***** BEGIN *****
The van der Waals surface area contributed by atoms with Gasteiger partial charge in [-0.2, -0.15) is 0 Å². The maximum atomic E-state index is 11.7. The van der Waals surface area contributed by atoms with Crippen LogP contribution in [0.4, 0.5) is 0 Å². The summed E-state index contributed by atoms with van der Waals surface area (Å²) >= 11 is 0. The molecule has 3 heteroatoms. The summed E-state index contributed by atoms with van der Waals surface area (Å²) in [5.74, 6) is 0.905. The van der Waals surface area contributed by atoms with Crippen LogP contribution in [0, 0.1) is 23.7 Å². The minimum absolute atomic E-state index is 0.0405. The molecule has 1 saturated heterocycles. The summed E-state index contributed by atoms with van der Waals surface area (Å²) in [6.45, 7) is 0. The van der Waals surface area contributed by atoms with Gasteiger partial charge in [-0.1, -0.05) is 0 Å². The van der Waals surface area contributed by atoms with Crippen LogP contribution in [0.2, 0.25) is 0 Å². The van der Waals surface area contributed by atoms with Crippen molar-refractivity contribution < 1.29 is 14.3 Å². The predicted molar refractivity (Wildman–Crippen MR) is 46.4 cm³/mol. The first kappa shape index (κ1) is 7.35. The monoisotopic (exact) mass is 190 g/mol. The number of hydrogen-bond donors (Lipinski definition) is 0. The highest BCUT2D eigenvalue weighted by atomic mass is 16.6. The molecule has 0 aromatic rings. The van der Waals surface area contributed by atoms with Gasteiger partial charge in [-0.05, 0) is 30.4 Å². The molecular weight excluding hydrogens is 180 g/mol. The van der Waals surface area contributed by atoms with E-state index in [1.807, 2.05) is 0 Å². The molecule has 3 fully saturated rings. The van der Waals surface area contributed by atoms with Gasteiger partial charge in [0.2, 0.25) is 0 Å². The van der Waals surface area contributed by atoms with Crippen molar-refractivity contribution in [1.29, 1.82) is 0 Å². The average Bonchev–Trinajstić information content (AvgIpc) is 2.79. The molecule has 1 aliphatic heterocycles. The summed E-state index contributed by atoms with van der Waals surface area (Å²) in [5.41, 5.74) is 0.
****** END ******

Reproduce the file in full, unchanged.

The van der Waals surface area contributed by atoms with Gasteiger partial charge in [-0.2, -0.15) is 0 Å². The maximum atomic E-state index is 11.7. The van der Waals surface area contributed by atoms with Crippen LogP contribution in [0.4, 0.5) is 0 Å². The summed E-state index contributed by atoms with van der Waals surface area (Å²) >= 11 is 0. The molecule has 3 heteroatoms. The summed E-state index contributed by atoms with van der Waals surface area (Å²) in [5.74, 6) is 0.905. The van der Waals surface area contributed by atoms with Crippen LogP contribution in [0, 0.1) is 23.7 Å². The minimum absolute atomic E-state index is 0.0405. The molecule has 1 saturated heterocycles. The summed E-state index contributed by atoms with van der Waals surface area (Å²) in [6.45, 7) is 0. The van der Waals surface area contributed by atoms with Gasteiger partial charge in [-0.1, -0.05) is 0 Å². The van der Waals surface area contributed by atoms with Crippen LogP contribution in [0.2, 0.25) is 0 Å². The van der Waals surface area contributed by atoms with Crippen molar-refractivity contribution < 1.29 is 14.3 Å². The predicted molar refractivity (Wildman–Crippen MR) is 46.4 cm³/mol. The first kappa shape index (κ1) is 7.35. The monoisotopic (exact) mass is 190 g/mol. The number of hydrogen-bond donors (Lipinski definition) is 0. The highest BCUT2D eigenvalue weighted by atomic mass is 16.6. The molecule has 0 aromatic rings. The van der Waals surface area contributed by atoms with Gasteiger partial charge in [-0.05, 0) is 30.4 Å². The molecular weight excluding hydrogens is 180 g/mol. The van der Waals surface area contributed by atoms with E-state index in [1.807, 2.05) is 0 Å². The molecule has 3 fully saturated rings. The van der Waals surface area contributed by atoms with Gasteiger partial charge in [0.2, 0.25) is 0 Å². The van der Waals surface area contributed by atoms with Crippen molar-refractivity contribution in [1.29, 1.82) is 0 Å². The average Bonchev–Trinajstić information content (AvgIpc) is 2.79. The molecule has 1 aliphatic heterocycles. The summed E-state index contributed by atoms with van der Waals surface area (Å²) in [5.41, 5.74) is 0.